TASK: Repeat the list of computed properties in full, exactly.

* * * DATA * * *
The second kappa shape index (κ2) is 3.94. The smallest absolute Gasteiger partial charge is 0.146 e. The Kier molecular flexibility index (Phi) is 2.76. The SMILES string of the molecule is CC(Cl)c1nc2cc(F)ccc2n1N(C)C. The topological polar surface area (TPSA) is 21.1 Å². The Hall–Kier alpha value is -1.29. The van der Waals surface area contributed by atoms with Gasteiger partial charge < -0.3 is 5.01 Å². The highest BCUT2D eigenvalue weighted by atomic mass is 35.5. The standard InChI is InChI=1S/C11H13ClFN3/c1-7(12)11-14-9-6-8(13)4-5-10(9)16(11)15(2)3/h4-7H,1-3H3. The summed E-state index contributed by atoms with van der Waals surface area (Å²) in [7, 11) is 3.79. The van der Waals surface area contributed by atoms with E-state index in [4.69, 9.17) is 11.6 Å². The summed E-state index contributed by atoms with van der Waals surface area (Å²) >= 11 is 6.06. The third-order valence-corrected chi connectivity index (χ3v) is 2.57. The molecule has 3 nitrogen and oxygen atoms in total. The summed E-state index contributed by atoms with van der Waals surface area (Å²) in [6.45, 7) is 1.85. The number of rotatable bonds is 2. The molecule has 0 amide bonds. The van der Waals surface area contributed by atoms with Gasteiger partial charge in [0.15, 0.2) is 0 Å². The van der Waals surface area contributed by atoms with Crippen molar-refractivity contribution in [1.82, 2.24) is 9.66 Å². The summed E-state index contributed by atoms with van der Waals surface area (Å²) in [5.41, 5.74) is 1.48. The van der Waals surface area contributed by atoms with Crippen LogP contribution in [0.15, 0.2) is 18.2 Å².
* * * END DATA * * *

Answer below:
The second kappa shape index (κ2) is 3.94. The smallest absolute Gasteiger partial charge is 0.146 e. The Kier molecular flexibility index (Phi) is 2.76. The SMILES string of the molecule is CC(Cl)c1nc2cc(F)ccc2n1N(C)C. The topological polar surface area (TPSA) is 21.1 Å². The Hall–Kier alpha value is -1.29. The van der Waals surface area contributed by atoms with Gasteiger partial charge < -0.3 is 5.01 Å². The highest BCUT2D eigenvalue weighted by atomic mass is 35.5. The standard InChI is InChI=1S/C11H13ClFN3/c1-7(12)11-14-9-6-8(13)4-5-10(9)16(11)15(2)3/h4-7H,1-3H3. The summed E-state index contributed by atoms with van der Waals surface area (Å²) in [7, 11) is 3.79. The van der Waals surface area contributed by atoms with E-state index in [4.69, 9.17) is 11.6 Å². The summed E-state index contributed by atoms with van der Waals surface area (Å²) >= 11 is 6.06. The third-order valence-corrected chi connectivity index (χ3v) is 2.57. The molecule has 3 nitrogen and oxygen atoms in total. The summed E-state index contributed by atoms with van der Waals surface area (Å²) in [6.45, 7) is 1.85. The number of rotatable bonds is 2. The molecule has 0 amide bonds. The van der Waals surface area contributed by atoms with Gasteiger partial charge in [0.15, 0.2) is 0 Å². The van der Waals surface area contributed by atoms with Crippen molar-refractivity contribution in [1.82, 2.24) is 9.66 Å². The summed E-state index contributed by atoms with van der Waals surface area (Å²) in [5.41, 5.74) is 1.48. The van der Waals surface area contributed by atoms with Crippen LogP contribution in [0.15, 0.2) is 18.2 Å².